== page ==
"Labor protests" conjures sooty-faced coal miners, Pullman porters or steelworkers. But Mary Doria Russell's (The Sparrow; Epitaph) seventh novel illuminates labor heroes history often neglects: the women who fought for their husbands, fathers and sons.
The Women of the Copper Country are led by Annie Clements, head of the Women's Auxiliary, Local 15, of the Western Federation of Miners in Calumet, Mich. In this Upper Peninsula city near Lake Superior, the world's largest copper mine boomed as fabulously wealthy owners exploited immigrant workers, numbering 15,000 men in 1913. Then a nine-month strike and a community tragedy forever altered the company town. Annie attended her first miner's funeral alone at nine (a thousand or more by now, she muses at 25) because the new immigrant had no family and "deserved some tears."
"Somebody should" became "Annie will," people said of the woman whose heart matched her six-foot-one frame. In spite of her husband's anti-union stance, Annie's leadership inspires the workers, comforts their families and draws support from the national Federation, which sends organizer Charlie Miller to Calumet. Photographer Michael Sweeney comes, too, because "people know unfairness and injustice when they see it." While 9,000 miners vote to strike for safety and fair pay, 5,000 vote no, but Annie, Charlie and Michael stand up to the mining boss, hired thugs and the state militia for nine frigid, brutal months.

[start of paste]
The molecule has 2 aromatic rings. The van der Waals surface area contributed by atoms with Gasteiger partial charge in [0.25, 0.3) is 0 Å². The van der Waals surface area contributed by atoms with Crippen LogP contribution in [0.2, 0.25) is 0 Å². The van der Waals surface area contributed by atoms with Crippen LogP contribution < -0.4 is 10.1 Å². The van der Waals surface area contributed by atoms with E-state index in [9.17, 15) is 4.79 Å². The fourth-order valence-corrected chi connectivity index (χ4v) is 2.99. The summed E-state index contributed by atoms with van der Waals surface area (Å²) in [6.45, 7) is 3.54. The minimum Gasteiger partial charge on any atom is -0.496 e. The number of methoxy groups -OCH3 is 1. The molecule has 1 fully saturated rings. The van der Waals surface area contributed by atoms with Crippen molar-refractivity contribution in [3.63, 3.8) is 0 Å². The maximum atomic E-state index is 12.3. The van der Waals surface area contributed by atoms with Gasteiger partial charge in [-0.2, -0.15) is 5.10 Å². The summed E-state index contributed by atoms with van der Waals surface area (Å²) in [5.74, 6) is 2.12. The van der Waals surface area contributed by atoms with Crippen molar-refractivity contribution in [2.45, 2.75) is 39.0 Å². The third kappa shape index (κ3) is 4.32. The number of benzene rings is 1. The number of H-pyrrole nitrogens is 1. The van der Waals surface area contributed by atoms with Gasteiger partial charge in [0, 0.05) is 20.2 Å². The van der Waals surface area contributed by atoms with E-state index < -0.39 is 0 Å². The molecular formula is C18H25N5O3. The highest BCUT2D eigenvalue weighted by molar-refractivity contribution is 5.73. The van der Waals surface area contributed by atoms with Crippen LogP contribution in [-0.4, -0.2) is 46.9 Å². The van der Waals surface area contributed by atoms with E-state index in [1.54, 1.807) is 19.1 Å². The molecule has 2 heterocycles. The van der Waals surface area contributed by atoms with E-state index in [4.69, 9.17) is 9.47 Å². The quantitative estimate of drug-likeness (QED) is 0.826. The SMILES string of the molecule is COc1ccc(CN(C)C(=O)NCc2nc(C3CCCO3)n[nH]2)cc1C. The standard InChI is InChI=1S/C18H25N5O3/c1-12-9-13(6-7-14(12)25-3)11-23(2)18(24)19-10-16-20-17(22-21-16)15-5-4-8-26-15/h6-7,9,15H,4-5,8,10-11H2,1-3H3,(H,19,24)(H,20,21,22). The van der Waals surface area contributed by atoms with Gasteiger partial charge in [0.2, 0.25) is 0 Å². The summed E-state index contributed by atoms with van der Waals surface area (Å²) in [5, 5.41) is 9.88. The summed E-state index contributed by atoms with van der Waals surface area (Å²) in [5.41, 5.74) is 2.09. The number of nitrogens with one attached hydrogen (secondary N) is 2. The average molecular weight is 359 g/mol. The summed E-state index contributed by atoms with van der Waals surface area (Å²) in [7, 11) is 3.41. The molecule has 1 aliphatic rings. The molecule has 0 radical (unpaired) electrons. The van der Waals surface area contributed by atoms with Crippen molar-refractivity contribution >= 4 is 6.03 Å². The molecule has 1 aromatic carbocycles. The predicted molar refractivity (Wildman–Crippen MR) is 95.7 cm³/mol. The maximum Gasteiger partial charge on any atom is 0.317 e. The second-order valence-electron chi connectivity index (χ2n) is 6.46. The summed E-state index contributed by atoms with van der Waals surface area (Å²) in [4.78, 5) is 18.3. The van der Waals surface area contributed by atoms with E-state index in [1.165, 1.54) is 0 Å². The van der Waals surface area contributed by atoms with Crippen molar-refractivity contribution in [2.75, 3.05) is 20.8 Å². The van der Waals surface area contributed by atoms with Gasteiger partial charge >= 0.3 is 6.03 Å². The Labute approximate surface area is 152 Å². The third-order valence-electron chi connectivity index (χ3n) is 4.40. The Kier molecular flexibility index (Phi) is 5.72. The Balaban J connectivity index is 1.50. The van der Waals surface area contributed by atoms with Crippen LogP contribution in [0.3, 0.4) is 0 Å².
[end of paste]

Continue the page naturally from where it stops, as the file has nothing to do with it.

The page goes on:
Meanwhile, historic figures lend support: Mother Jones comes to Calumet, Clarence Darrow offers his expertise. Russell's meticulous research frames a gripping novel of rich characters in this story of a contentious era, rife with ethnic prejudice, that feels chillingly current. --Cheryl Krocker McKeon, manager, Book Passage, San Francisco